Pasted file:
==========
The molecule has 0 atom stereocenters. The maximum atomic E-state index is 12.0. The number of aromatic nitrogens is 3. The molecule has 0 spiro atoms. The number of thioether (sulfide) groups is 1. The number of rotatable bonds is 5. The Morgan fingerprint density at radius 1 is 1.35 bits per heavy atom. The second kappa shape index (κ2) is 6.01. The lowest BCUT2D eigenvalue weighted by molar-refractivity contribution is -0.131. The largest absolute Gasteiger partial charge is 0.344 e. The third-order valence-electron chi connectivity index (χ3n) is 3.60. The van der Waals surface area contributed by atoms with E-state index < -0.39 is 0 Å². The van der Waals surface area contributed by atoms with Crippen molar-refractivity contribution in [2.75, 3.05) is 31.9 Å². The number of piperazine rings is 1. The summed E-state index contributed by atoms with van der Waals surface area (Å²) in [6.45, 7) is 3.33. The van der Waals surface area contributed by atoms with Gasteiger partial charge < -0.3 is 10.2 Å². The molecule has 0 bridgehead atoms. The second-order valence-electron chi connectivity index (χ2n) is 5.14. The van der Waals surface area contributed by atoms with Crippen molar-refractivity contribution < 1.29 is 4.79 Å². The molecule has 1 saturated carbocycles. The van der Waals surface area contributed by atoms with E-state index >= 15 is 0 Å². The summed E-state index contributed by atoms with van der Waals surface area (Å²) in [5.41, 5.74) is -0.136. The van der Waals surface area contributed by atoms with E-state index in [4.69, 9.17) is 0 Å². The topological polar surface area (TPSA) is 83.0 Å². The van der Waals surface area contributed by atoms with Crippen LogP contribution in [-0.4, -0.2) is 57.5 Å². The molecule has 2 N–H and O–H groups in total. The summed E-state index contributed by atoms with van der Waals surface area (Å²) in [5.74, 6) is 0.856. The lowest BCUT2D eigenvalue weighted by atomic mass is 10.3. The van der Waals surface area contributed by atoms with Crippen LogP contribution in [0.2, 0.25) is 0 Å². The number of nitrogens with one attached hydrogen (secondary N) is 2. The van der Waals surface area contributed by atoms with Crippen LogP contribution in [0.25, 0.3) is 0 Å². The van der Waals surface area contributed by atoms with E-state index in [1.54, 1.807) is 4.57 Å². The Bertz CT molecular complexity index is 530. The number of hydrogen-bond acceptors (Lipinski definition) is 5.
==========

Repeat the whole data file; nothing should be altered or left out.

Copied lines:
The molecule has 0 atom stereocenters. The maximum atomic E-state index is 12.0. The number of aromatic nitrogens is 3. The molecule has 0 spiro atoms. The number of thioether (sulfide) groups is 1. The number of rotatable bonds is 5. The Morgan fingerprint density at radius 1 is 1.35 bits per heavy atom. The second kappa shape index (κ2) is 6.01. The lowest BCUT2D eigenvalue weighted by molar-refractivity contribution is -0.131. The largest absolute Gasteiger partial charge is 0.344 e. The third-order valence-electron chi connectivity index (χ3n) is 3.60. The van der Waals surface area contributed by atoms with E-state index < -0.39 is 0 Å². The van der Waals surface area contributed by atoms with Crippen molar-refractivity contribution in [2.75, 3.05) is 31.9 Å². The number of piperazine rings is 1. The summed E-state index contributed by atoms with van der Waals surface area (Å²) in [6.45, 7) is 3.33. The van der Waals surface area contributed by atoms with Gasteiger partial charge < -0.3 is 10.2 Å². The molecule has 0 bridgehead atoms. The second-order valence-electron chi connectivity index (χ2n) is 5.14. The van der Waals surface area contributed by atoms with Crippen molar-refractivity contribution < 1.29 is 4.79 Å². The molecule has 1 saturated carbocycles. The van der Waals surface area contributed by atoms with E-state index >= 15 is 0 Å². The summed E-state index contributed by atoms with van der Waals surface area (Å²) in [5.41, 5.74) is -0.136. The van der Waals surface area contributed by atoms with E-state index in [4.69, 9.17) is 0 Å². The topological polar surface area (TPSA) is 83.0 Å². The van der Waals surface area contributed by atoms with Crippen LogP contribution in [-0.4, -0.2) is 57.5 Å². The molecule has 2 N–H and O–H groups in total. The summed E-state index contributed by atoms with van der Waals surface area (Å²) in [5.74, 6) is 0.856. The lowest BCUT2D eigenvalue weighted by atomic mass is 10.3. The van der Waals surface area contributed by atoms with Crippen LogP contribution in [0.2, 0.25) is 0 Å². The number of nitrogens with one attached hydrogen (secondary N) is 2. The van der Waals surface area contributed by atoms with Crippen LogP contribution in [0.25, 0.3) is 0 Å². The van der Waals surface area contributed by atoms with E-state index in [1.54, 1.807) is 4.57 Å². The Bertz CT molecular complexity index is 530. The number of hydrogen-bond acceptors (Lipinski definition) is 5.